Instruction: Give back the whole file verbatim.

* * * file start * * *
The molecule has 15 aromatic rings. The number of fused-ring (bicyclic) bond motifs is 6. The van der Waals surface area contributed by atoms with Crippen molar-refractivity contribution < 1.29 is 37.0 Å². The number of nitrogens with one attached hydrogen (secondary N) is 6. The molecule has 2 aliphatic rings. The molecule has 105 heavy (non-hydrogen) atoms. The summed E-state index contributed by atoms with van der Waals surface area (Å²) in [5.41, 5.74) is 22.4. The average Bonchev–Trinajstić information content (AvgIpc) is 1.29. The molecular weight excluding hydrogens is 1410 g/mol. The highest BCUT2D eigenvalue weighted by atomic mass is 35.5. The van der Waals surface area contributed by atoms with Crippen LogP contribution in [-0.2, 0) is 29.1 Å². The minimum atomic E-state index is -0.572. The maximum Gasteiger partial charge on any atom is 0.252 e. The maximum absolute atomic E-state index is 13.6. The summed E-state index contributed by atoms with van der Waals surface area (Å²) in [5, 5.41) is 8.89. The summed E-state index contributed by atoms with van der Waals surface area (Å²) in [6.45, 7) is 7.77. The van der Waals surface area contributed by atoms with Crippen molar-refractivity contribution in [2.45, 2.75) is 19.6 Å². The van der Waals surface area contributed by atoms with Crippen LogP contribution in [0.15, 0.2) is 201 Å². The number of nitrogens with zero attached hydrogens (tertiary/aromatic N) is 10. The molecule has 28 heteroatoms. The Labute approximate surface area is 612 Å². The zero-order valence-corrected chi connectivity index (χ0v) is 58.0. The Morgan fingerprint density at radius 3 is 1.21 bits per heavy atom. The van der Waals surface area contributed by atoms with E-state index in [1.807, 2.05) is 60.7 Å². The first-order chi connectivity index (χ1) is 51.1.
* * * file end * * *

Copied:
The molecule has 15 aromatic rings. The number of fused-ring (bicyclic) bond motifs is 6. The van der Waals surface area contributed by atoms with Crippen molar-refractivity contribution < 1.29 is 37.0 Å². The number of nitrogens with one attached hydrogen (secondary N) is 6. The molecule has 2 aliphatic rings. The molecule has 105 heavy (non-hydrogen) atoms. The summed E-state index contributed by atoms with van der Waals surface area (Å²) in [5.41, 5.74) is 22.4. The average Bonchev–Trinajstić information content (AvgIpc) is 1.29. The molecular weight excluding hydrogens is 1410 g/mol. The highest BCUT2D eigenvalue weighted by atomic mass is 35.5. The van der Waals surface area contributed by atoms with Crippen LogP contribution in [-0.2, 0) is 29.1 Å². The minimum atomic E-state index is -0.572. The maximum Gasteiger partial charge on any atom is 0.252 e. The maximum absolute atomic E-state index is 13.6. The summed E-state index contributed by atoms with van der Waals surface area (Å²) in [5, 5.41) is 8.89. The summed E-state index contributed by atoms with van der Waals surface area (Å²) in [6.45, 7) is 7.77. The van der Waals surface area contributed by atoms with Crippen molar-refractivity contribution in [2.45, 2.75) is 19.6 Å². The van der Waals surface area contributed by atoms with Crippen LogP contribution in [0.15, 0.2) is 201 Å². The number of nitrogens with zero attached hydrogens (tertiary/aromatic N) is 10. The molecule has 28 heteroatoms. The Labute approximate surface area is 612 Å². The zero-order valence-corrected chi connectivity index (χ0v) is 58.0. The Morgan fingerprint density at radius 3 is 1.21 bits per heavy atom. The van der Waals surface area contributed by atoms with E-state index in [1.807, 2.05) is 60.7 Å². The first-order chi connectivity index (χ1) is 51.1.